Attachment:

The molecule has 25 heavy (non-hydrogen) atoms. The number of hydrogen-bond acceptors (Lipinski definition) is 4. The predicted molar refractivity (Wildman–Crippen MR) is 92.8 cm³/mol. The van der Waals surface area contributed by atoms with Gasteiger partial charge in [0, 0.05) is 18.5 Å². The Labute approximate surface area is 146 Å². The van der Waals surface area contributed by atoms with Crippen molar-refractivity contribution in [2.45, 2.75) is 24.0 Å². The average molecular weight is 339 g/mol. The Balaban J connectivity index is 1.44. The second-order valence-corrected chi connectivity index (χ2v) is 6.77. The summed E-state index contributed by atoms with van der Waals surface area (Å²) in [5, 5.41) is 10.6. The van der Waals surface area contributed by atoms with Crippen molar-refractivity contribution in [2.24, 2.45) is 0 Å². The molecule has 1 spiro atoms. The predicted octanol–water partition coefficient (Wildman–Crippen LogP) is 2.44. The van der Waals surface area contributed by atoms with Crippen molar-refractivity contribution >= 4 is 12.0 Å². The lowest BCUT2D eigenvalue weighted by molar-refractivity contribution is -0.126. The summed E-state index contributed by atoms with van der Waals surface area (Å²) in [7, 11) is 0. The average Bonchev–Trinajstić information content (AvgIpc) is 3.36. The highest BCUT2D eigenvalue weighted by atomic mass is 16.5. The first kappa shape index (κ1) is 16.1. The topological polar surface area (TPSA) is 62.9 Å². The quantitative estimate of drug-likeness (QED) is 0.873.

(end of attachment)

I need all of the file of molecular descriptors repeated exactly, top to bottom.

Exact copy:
The molecule has 25 heavy (non-hydrogen) atoms. The number of hydrogen-bond acceptors (Lipinski definition) is 4. The predicted molar refractivity (Wildman–Crippen MR) is 92.8 cm³/mol. The van der Waals surface area contributed by atoms with Gasteiger partial charge in [0, 0.05) is 18.5 Å². The Labute approximate surface area is 146 Å². The van der Waals surface area contributed by atoms with Crippen molar-refractivity contribution in [2.45, 2.75) is 24.0 Å². The average molecular weight is 339 g/mol. The Balaban J connectivity index is 1.44. The second-order valence-corrected chi connectivity index (χ2v) is 6.77. The summed E-state index contributed by atoms with van der Waals surface area (Å²) in [5, 5.41) is 10.6. The van der Waals surface area contributed by atoms with Crippen molar-refractivity contribution in [2.24, 2.45) is 0 Å². The molecule has 1 spiro atoms. The predicted octanol–water partition coefficient (Wildman–Crippen LogP) is 2.44. The van der Waals surface area contributed by atoms with Crippen molar-refractivity contribution >= 4 is 12.0 Å². The lowest BCUT2D eigenvalue weighted by molar-refractivity contribution is -0.126. The summed E-state index contributed by atoms with van der Waals surface area (Å²) in [7, 11) is 0. The average Bonchev–Trinajstić information content (AvgIpc) is 3.36. The highest BCUT2D eigenvalue weighted by atomic mass is 16.5. The first kappa shape index (κ1) is 16.1. The topological polar surface area (TPSA) is 62.9 Å². The quantitative estimate of drug-likeness (QED) is 0.873.